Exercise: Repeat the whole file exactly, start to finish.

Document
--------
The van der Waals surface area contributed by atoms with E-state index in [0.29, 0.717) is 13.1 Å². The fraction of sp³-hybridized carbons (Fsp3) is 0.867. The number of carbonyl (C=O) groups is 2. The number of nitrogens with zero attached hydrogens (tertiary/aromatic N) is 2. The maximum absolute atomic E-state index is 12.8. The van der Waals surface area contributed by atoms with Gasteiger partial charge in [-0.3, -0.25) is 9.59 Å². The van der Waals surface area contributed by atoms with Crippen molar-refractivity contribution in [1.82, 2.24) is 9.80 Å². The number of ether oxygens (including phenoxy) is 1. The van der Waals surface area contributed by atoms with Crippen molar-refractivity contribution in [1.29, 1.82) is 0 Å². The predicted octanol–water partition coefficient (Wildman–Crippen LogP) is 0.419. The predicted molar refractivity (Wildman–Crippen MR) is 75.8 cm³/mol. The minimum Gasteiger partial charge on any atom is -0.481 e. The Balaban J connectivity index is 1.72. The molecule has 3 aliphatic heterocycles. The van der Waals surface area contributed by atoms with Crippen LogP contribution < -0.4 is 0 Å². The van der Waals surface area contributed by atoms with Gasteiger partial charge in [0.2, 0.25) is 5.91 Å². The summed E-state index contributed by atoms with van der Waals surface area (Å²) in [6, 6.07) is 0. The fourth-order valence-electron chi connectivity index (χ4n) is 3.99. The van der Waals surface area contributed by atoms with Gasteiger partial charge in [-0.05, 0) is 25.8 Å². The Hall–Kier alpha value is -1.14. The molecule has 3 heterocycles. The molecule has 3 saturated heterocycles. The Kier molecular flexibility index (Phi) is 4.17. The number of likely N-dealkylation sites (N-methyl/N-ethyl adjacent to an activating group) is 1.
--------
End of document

The van der Waals surface area contributed by atoms with E-state index in [0.29, 0.717) is 13.1 Å². The fraction of sp³-hybridized carbons (Fsp3) is 0.867. The number of carbonyl (C=O) groups is 2. The number of nitrogens with zero attached hydrogens (tertiary/aromatic N) is 2. The maximum absolute atomic E-state index is 12.8. The van der Waals surface area contributed by atoms with Gasteiger partial charge in [-0.3, -0.25) is 9.59 Å². The van der Waals surface area contributed by atoms with Crippen molar-refractivity contribution in [1.82, 2.24) is 9.80 Å². The number of ether oxygens (including phenoxy) is 1. The van der Waals surface area contributed by atoms with Crippen molar-refractivity contribution in [1.29, 1.82) is 0 Å². The predicted octanol–water partition coefficient (Wildman–Crippen LogP) is 0.419. The predicted molar refractivity (Wildman–Crippen MR) is 75.8 cm³/mol. The minimum Gasteiger partial charge on any atom is -0.481 e. The Balaban J connectivity index is 1.72. The molecule has 3 aliphatic heterocycles. The van der Waals surface area contributed by atoms with Crippen LogP contribution < -0.4 is 0 Å². The van der Waals surface area contributed by atoms with Gasteiger partial charge in [0.2, 0.25) is 5.91 Å². The summed E-state index contributed by atoms with van der Waals surface area (Å²) in [6, 6.07) is 0. The fourth-order valence-electron chi connectivity index (χ4n) is 3.99. The van der Waals surface area contributed by atoms with Gasteiger partial charge in [-0.05, 0) is 25.8 Å². The Hall–Kier alpha value is -1.14. The molecule has 3 heterocycles. The molecule has 3 saturated heterocycles. The Kier molecular flexibility index (Phi) is 4.17. The number of likely N-dealkylation sites (N-methyl/N-ethyl adjacent to an activating group) is 1.